How To Choose Your Lenses
The most important part of a prescription is the lenses. It determines how comfortable you are with your new glasses. There are so many options available on the market. This guide to eyeglass lenses will help you better understand what options are available to you and help you choose lenses and coatings to fit your preference and lifestyle.
After you choose your faviorate frame, you can click ADD LENSES button to select a pair of lenses for your frame.
Type of Lenses：
Single-vision distance lens is concave, or curve inward. If you have nearsightedness, you may be looking for single-vision distance lenses to correct your vision. Single-vision distance glasses prescription will begin with a (-).
Single-vision reading lens will be convex, or curve outward. Reading lenses are designed to help you see things at a close distance, typically between 30 and 40 cm. This lenses are suite for people with prescriptions beginning with a (+).
Progressive lenses are no-line multifocal eyeglasses lens that have a seamless progression of added magnifying power for intermediate and near vision. The power of progressive lenses changes gradually from point to point on the lens surface, providing the correct lens power for seeing objects clearly at virtually any distance.
Bifocal lenses are the most common type of multifocal lens before the progressive lenses has been invented. There will be a visible line separating the 2 zones. The upper part of the lens is set for clear vision in the far distance, and the lower part is designed to correct your near vision.
This is a choice for people who use both distance and reading glasses, so they do not need to carry around two pairs of glasses wherever they go.
On VlookOptical.com you can choose different type of lenses after you click "Add Lenses" button.
Different Type of Materials：
Glass lenses. In the early days of vision correction, all eyeglass lenses were made of glass.
- Better for Bifocals and Trifocals
- Clearer View
- Less Expansion and Contraction of Glass due to Extreme Temperatures
- May Offer Thinner Lenses than Plastic for Some People
- Scratch Resistant
- Heavier than Plastic Lenses
- Break easily; potentially causing serious harm to the eye
- More Expensive than Plastic
- Not Recommended for Sports
Plastic lenses. In 1947, the Armorlite Lens Company in California introduced the first lightweight plastic eyeglass lenses. The lenses were made of a plastic polymer called CR-39, an abbreviation for "Columbia Resin 39," because it was the 39th formulation of a thermal-cured plastic developed by PPG Industries in the early 1940s.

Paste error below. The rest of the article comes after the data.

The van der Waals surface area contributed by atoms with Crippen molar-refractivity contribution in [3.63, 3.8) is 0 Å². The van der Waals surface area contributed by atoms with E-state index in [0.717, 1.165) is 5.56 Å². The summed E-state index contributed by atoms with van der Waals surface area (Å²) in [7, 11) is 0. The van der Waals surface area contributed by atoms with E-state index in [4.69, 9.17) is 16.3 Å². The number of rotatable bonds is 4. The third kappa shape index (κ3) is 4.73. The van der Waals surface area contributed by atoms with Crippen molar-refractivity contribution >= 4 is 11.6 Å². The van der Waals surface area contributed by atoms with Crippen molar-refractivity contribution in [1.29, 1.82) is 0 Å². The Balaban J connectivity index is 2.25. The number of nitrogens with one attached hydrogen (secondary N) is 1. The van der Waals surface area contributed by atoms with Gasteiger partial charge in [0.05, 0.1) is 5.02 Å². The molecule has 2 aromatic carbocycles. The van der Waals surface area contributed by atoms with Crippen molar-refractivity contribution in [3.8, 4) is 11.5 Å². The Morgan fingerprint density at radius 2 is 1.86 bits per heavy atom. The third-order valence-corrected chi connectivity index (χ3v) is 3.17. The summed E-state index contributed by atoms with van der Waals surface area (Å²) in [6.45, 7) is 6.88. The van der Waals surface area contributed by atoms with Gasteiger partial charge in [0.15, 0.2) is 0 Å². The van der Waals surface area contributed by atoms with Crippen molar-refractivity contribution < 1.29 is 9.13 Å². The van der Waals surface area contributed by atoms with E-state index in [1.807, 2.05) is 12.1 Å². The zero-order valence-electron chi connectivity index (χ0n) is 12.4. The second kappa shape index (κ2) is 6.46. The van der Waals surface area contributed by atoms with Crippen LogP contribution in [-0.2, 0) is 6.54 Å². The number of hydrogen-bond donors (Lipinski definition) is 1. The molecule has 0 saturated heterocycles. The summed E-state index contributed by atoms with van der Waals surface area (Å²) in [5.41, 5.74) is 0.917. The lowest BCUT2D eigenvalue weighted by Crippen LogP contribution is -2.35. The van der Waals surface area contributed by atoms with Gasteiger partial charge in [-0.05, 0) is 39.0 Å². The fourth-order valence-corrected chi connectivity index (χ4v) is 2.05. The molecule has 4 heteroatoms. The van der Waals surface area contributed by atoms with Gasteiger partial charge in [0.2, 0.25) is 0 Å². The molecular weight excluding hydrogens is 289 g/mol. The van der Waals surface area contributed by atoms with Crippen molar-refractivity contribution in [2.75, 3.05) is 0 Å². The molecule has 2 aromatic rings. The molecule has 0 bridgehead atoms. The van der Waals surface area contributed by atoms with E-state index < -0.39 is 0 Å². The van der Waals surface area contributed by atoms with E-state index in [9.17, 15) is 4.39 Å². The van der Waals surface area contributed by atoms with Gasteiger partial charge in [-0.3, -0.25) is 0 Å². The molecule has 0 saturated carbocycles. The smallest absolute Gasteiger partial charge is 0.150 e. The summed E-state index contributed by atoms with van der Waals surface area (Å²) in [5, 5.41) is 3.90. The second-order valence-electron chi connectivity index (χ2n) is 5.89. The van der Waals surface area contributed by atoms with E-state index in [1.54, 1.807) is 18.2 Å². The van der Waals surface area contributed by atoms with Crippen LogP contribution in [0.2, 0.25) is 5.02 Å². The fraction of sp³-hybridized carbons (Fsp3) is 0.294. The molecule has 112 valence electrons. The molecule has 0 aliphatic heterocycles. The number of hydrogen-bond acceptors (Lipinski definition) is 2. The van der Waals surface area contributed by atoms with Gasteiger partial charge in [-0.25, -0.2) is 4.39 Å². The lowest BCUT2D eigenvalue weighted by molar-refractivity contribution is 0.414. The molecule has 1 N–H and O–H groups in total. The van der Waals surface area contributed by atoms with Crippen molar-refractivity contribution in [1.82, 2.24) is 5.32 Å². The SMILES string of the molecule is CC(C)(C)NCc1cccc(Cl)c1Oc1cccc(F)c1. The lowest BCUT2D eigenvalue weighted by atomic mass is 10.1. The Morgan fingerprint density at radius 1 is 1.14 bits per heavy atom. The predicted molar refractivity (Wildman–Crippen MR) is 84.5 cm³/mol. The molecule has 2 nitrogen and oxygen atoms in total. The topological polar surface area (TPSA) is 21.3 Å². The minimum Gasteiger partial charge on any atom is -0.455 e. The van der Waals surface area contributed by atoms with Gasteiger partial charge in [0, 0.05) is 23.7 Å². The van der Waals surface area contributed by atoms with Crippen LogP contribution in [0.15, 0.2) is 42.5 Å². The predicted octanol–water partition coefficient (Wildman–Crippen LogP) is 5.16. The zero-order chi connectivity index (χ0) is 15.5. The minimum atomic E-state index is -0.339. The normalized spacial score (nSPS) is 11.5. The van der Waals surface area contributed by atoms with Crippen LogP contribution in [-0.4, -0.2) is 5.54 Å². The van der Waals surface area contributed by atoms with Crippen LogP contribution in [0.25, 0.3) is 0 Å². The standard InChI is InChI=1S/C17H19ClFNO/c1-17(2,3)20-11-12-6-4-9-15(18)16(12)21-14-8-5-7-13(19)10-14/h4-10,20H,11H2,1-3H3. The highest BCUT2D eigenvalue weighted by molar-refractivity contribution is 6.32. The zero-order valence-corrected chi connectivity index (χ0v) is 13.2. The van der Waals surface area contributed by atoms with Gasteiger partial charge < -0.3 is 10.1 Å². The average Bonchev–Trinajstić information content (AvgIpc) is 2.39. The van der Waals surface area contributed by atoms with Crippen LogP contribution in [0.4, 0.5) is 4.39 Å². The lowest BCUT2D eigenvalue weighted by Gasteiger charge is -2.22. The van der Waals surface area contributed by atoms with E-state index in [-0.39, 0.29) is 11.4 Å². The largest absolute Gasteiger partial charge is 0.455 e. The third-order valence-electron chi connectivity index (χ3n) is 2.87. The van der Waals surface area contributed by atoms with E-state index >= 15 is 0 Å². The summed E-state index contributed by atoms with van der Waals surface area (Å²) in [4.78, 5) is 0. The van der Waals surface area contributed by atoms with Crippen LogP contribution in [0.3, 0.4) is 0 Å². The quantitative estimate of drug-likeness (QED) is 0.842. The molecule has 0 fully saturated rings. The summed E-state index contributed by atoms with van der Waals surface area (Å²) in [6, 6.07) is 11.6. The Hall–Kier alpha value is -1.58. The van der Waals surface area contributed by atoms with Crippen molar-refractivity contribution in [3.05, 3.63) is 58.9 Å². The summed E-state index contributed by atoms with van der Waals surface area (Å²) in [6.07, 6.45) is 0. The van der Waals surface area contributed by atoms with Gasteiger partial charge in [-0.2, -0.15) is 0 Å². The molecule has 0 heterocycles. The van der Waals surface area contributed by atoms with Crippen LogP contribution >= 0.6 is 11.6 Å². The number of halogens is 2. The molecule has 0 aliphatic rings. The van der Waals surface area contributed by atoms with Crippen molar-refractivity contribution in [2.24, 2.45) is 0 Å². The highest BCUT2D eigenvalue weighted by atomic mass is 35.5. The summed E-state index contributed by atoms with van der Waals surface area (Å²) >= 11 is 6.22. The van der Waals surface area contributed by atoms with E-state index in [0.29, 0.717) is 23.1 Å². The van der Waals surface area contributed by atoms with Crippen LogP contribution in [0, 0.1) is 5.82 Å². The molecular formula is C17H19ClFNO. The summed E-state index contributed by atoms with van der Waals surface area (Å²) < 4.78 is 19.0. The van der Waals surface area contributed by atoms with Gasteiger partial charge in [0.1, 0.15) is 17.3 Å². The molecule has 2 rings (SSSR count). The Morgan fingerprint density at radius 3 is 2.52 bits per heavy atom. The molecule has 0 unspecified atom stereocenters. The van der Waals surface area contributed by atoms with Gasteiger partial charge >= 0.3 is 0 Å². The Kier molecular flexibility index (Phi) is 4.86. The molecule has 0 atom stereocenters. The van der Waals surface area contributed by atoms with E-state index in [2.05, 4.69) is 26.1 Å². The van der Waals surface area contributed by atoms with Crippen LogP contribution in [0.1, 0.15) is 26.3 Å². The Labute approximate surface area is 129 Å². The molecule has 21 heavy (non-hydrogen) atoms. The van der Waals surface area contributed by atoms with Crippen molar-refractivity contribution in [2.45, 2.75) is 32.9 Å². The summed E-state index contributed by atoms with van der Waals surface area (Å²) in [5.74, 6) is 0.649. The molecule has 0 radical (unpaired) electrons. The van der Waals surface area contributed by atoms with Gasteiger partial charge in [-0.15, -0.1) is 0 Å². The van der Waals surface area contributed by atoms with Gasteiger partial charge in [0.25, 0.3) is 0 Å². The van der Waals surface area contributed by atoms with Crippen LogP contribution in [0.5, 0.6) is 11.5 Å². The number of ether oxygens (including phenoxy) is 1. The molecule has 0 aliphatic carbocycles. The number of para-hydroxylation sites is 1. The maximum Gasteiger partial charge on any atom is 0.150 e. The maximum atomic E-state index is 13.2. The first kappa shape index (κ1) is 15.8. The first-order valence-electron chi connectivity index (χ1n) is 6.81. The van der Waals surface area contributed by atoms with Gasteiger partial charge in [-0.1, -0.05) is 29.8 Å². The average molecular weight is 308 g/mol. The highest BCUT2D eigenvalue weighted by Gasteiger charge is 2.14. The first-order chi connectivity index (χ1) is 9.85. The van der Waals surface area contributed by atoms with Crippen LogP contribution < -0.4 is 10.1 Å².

Because of its light weight (about half the weight of glass), low cost and excellent optical qualities, CR-39 plastic remains a popular material for eyeglass lenses even today.
In the past 20 years, in response to the demand for thinner, lighter eyeglasses, a number of lens manufacturers have introduced high-index plastic lenses. These lenses are thinner and lighter than CR-39 plastic lenses because they have a higher index of refraction (see below) and may also have a lower specific gravity.
- Better for Anti-reflective Coatings
- Lenses Can Be Tinted in Almost any Color
- Less Prone to Breaking or Cracking
- Lighter Than Glass
- UV Resistant
- Not as Clear as Glass
- Scratch Easily
- Susceptible to Expansion and Contraction in Extreme Temperatures
Polycarbonate lenses. In the early 1970s, Gentex Corporation introduced the first polycarbonate lensesfor safety glasses. Later that decade and in the 1980s, polycarbonate lenses became increasing popular and remain so today.
A newer lightweight eyeglass lens material with similar impact-resistant properties as polycarbonate is called Trivex (PPG Industries), which was introduced for eyewear in 2001. A potential visual advantage of Trivex is its higher Abbe value (see below).
- Strong; Hard to Breaking or Cracking
- Excellent choice for young children or those involved in high-impact work or activities
- Extremely scratch-prone
- High density causes a high amount of visual distortion and blurriness known as chromatic aberration.
- Less desirable for normal everyday wear